Running Red Angus, Carnine Ranch finds opportunity in working with nature
Angora, Neb. – Dan Carnine of Carnine Ranch outside of Angora, Neb. says he didn’t always love the agriculture lifestyle – until he left home.
“My grandpa homesteaded the home portion of this place in the early 1900s,” he says. “I didn’t appreciate agriculture when I was younger, but when I got out of high school and went to college, I knew I wanted to come back.”
After receiving his degree in ag business, Carnine returned to the ranch to work with his father, taking over the management of operation about 10 years ago.
Red Angus herd
“My dad had a Red Angus and mixed herd, but used mainly Hereford and Red Angus,” Carnine says. “Since I’ve been home, we’ve used all Red Angus bulls for our seedstock.”
“We still have a few white faces out there, but our herd is pretty much red,” he says. “We’re the only Red Angus around.”
Carnine jokes, “Everyone else has black cattle around us, so it’s easy to find our cattle if they get out.”
On a more serious note, Carnine adds, “When everyone went black, we kept the Red Angus. We’ve always been rewarded for having Red Angus.”
Carnine Ranch builds flexibility into the operation by retaining their heifers and steers.
Yearlings provide flexibility because the ranch is able to sell cattle when the market is at its peak.
“We generally sell our yearlings on the open market if prices look good,” he explains.
“If prices are off or the markets are going up, we can put them in the feedlot and retain ownership.”
“We background everything through the winter,” Carnine explains. “We can keep them and fatten them through the summer, if we want, or we can sell in the spring. What we do depends on the market.”
During the winter months, cattle are put in a large lot, where they are fed an all-forage ration that prepares them to survive and produce on the range as cows.
Carnine emphasizes, “We want to retain our heifers, and we want them to be cows that survive on the groceries they get without supplements. They aren’t fed a finishing ration.”
The steers and heifers are kept together until February or March, when the heifers start cycling.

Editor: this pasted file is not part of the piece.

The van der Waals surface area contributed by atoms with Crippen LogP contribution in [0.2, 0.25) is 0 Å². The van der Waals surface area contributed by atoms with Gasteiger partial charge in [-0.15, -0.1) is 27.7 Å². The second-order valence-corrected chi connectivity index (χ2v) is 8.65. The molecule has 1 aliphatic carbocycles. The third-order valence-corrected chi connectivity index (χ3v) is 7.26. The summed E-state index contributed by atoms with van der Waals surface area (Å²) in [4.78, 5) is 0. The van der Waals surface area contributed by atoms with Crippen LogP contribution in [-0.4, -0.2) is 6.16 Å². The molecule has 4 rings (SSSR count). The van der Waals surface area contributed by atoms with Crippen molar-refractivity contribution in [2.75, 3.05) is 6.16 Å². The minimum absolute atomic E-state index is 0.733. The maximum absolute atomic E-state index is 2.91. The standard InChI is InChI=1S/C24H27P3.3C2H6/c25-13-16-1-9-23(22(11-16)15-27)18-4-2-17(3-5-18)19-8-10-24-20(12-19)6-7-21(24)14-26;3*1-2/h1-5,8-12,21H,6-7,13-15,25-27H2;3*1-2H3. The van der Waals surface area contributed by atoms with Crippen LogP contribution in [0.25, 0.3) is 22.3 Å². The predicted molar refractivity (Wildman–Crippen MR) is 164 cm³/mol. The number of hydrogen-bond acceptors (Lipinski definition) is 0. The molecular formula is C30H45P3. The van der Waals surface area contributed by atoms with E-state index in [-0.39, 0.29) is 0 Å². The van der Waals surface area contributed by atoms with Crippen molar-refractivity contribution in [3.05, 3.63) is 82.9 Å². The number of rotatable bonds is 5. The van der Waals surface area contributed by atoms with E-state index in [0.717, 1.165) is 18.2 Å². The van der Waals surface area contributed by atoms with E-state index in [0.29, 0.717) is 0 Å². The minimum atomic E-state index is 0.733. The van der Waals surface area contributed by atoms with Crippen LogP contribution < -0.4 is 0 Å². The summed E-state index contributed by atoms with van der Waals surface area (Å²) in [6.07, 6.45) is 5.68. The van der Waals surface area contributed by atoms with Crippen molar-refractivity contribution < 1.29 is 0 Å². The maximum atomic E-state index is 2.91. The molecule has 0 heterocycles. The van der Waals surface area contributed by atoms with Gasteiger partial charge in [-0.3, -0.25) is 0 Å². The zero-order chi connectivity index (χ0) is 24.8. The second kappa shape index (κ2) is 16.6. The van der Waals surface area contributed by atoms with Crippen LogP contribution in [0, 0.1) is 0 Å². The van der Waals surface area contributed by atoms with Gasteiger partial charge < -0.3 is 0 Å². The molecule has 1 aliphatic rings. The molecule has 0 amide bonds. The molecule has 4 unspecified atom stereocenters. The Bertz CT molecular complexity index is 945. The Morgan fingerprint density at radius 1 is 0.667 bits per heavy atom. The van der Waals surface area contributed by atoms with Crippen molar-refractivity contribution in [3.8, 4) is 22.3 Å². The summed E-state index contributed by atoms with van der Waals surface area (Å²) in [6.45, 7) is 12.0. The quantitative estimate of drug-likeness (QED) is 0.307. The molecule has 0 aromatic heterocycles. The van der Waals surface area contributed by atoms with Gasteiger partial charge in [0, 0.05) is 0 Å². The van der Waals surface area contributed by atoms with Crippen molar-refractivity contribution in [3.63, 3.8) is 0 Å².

“In February, the heifers go out on the range, where they get a little supplement,” Carnine says. “They’re on a different nutritional plane, so we make sure they have enough to eat.”
During breeding, Carnine Ranch utilizes strictly natural service breeding.
“Artificial insemination was a big time constraint,” Carnine explains. “We don’t synchronize our heifers because we don’t need to.”
“The heifers aren’t bred in a feedlot. They’re bred on the range,” he says, adding, “Bulls are only kept in for a 21-day breeding period. At calving the heifers run with the cows on open range.”
As a result, the ranch is able to brand their calves 30 days after their due date because nearly all the calves are born within a short timeframe.
“We could spend days trying to guess which heifers we’re going to keep as replacements, but we don’t know what’s what until the bull does his thing,” Carnine says. “The heifers that aren’t bred on the first cycle are either finished in the feedlot or sold. We further streamline our breeders by culling any cow or heifer that doesn’t wean a calf.”
Late spring calving
In addition to retaining ownership of his cattle, Carnine chooses to calve in late May to synchronize his cattle with the natural cycles in the environment.
“I calve in May with a t-shirt on now,” he says light-heartedly. “Calves are born with a summer coat. They’re not born ready for winter, so it makes sense to calve in May.”
He explains a later spring calving season also aligns well with nature.
“In the wintertime, the bell curve of available grass doesn’t match the bell curve of the cow’s nutritional requirements,” he says. “I’m trying to get those curves to overlap, so we calve later.”
Later calving also eliminates 50 to 75 percent of the challenges they faced when calving at the beginning of the year.
“We don’t have to live with our cows while they’re calving, and we don’t have to stuff a bunch of feed into them or worry as much about weather,” Carnine says. “We’re not fighting nature, and it works well.”
Carnine Ranch primarily grows alfalfa on center pivot-irrigated ground, which is baled in large squares.
“My dad used to put up loose hay, but we bale it in big squares now,” Carnine says. “We keep and use the lower quality hay, and the best hay is sold all over the place.”
They also raise corn, wheat and other cash crops.
Edge of the Sandhills
The location of Carnine Ranch at the western tip of the Sandhills is advantageous for raising a family.
“There are good, friendly people around here, and we enjoy all four seasons,” Carnine says.
While he enjoys larger population centers from time to time, Carnine comments, “I like to be close to a population, but I don’t want to live there. I want to travel there. Rural life is good.”
He also enjoys living and operating a diversified agriculture operation.
“I think I’d be bored if I just ran cattle or farmed,” he says. “I like the diversity of our ranch. It is overwhelming at times because there is so much to do, but I like the challenge of juggling several operations.”
As he looks toward the future, Carnine continues to see value in flexibility.
“Things on the ranch and in agriculture are always changing,” he says. “Just because we do things one way now doesn’t mean we’re going to do it that way forever. We make changes to benefit the ranch and ensure we can continue operating and living this lifestyle.”
Saige Albert is managing editor of the Wyoming Livestock Roundup. Send comments on this article to email@example.com.